With continued reference to FIG. 3, the processor also includes a memory 76, in the form of random access memory (RAM), for storing function parameters including new and used fluid receptacle geometry data, fluid density and fluid transfer quantity selection and for storing calculated fluid quantities for future retrieval. In the preferred embodiment, the new and used fluid geometry data, in the form of constant interior cross sectional area of the receptacles, are permanently input into the memory during manufacture. Similarly the density of the transmission fluid 0.033 lb/in3 is stored in the memory. Transfer quantity as selected by the operator is input into the memory at initiation of the process.
Upon initiation of the fluid transfer, the program 74 of the controller 30 is operative to retrieve the new and used fluid receptacle geometries, as well as the fluid density, from the memory 76 and, based upon the digital new and used fluid pressure transducer signals as processed through the analog to digital converter 69, calculates the initial quantity of fluid in the new and used fluid receptacles. These initial quantities of new and used fluid are stored in the memory 76 for recall during the transfer process. As the transfer progresses, the program periodically reads digital hydrostatic new and used fluid pressure data from the analog to digital converter and calculates an instantaneous quantity of fluid in each receptacle in the same manner to produce respective quantity signals. The processor retrieves the initial new and used fluid quantity data and, by subtracting the signals indicative of instantaneous new fluid quantity from initial used fluid quantity and the initial used fluid quantity from the instantaneous used fluid quantity signal, calculates the quantity changes of new and used fluid to produce fluid differential signals.
A comparator 78 in the processor (FIG. 3) receives these new and used fluid quantity change signals calculated by program 74 and compares one with the other. When the volume of new fluid exchanged exceeds the quantity of used fluid exchanged by a selectable valve, typically 1/10 gallons or more, the comparator sends a signal 71 through lead 71' to deactivate the pump 28 (FIG. 1) to stop the flow of new fluid. When the new fluid quantity change is equal to or less than the used fluid quantity change the comparator will generate a signal 73 to be communicated through a lead 73' to activate the pump. In the event the transmission pump flows used fluid at such a rapid flow rate that the rate of accumulation in the used fluid receptacle exceeds the quantity change of new fluid by some predetermined amount such as 3/10 gallons, the comparator will communicate a signal 75 through lead 75' to momentarily close the used fluid valve 65 to allow the cumulative flow of new fluid to catch up with the cumulative flow of used fluid.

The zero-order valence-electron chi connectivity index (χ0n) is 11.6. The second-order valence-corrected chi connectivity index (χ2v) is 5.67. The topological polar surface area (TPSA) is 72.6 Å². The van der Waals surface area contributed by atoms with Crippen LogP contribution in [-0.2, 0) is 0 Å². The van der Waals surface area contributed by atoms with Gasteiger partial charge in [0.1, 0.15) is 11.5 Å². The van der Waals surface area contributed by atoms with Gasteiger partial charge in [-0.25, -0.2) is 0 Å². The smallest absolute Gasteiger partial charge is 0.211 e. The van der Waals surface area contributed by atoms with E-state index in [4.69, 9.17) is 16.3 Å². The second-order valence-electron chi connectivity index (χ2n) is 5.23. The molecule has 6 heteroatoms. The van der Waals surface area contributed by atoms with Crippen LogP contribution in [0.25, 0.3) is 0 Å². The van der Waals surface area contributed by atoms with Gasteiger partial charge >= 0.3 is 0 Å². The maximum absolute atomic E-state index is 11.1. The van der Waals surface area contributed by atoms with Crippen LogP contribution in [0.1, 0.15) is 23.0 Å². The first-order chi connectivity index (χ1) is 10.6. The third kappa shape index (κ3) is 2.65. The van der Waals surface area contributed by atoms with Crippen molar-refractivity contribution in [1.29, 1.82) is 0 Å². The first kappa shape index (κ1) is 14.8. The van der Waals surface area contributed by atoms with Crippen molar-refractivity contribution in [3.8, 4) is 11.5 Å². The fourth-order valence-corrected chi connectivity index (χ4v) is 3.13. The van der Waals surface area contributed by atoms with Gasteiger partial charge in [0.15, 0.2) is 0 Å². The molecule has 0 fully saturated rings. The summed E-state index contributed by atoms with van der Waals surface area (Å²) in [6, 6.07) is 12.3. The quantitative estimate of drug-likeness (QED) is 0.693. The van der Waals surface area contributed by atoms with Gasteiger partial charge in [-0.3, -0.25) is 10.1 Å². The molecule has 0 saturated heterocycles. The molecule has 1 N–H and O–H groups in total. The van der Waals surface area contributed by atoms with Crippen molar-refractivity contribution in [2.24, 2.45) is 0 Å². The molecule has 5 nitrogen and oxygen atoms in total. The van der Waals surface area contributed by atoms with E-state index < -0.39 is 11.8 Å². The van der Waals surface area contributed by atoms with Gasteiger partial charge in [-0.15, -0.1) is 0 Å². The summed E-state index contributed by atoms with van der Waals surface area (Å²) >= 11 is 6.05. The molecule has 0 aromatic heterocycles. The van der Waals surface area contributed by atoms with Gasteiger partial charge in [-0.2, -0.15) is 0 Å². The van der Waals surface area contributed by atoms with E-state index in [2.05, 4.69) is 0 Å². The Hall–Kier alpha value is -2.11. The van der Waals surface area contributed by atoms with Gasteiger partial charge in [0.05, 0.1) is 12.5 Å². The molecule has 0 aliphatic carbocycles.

With continued reference to FIG. 3, when either the new or used fluid quantity change equals or exceeds the selected transfer quantity, the comparator 78 will generate a signal 77 to be communicated through the leads 71' and 75' to turn off the pump 28 (FIG. 1) and close the used fluid valve 65 to terminate the transfer process. It will be appreciated that, for the embodiment shown, the new and used receptacles are of the same size and configuration so that the differential in fluid height sensed by the transducers will produce a direct indication of the cumulative difference in weight of fluid, thus eliminating the necessity of storing specific data on the size and configuration of each.
However, in the installations where the configurations of the receptacles are different or the configuration of one or the other is irregular, it will be necessary for the controller to respond to the fluid height sensed to calculate the weight of fluid in the receptacle. To this end, the program is selective to calculate the quantity of used and new fluid at any given time by receiving the new and used fluid hydrostatic pressure data 70 and 72 (FIG. 4, respectively, from the analog to the digital converter 69 (FIG. 3) and dividing this value by the density constant of transmission fluid, 0.033 lb/in3, retrieved from the memory 76 (FIG. 4). Since the pressure transducers 40 and 52 (FIG. 1) are located in the bottom of the new and used fluid receptacles 26 and 24, respectively, dividing the measured pressure by the density of the transmission fluid will determine the total heights of new and used fluid 83 and 85 in the respective receptacles. The program will then retrieve the formula for the relationship between height in the respective receptacle and the cross sectional area of the respective receptacles from the memory and multiply this value by the height of the fluid, thereby producing signals 87 and 89 accurately reflecting the quantities of fluid in the respective new and used fluid receptacles 26 and 24. The program will then subtract the data for the instantaneous new fluid quantity from that for the respective initial new fluid quantity and the initial used fluid quantity from the instantaneous used fluid quantity to generate indicative quantity signals 91 and 93 to be communicated to the comparator 78 (FIG. 1).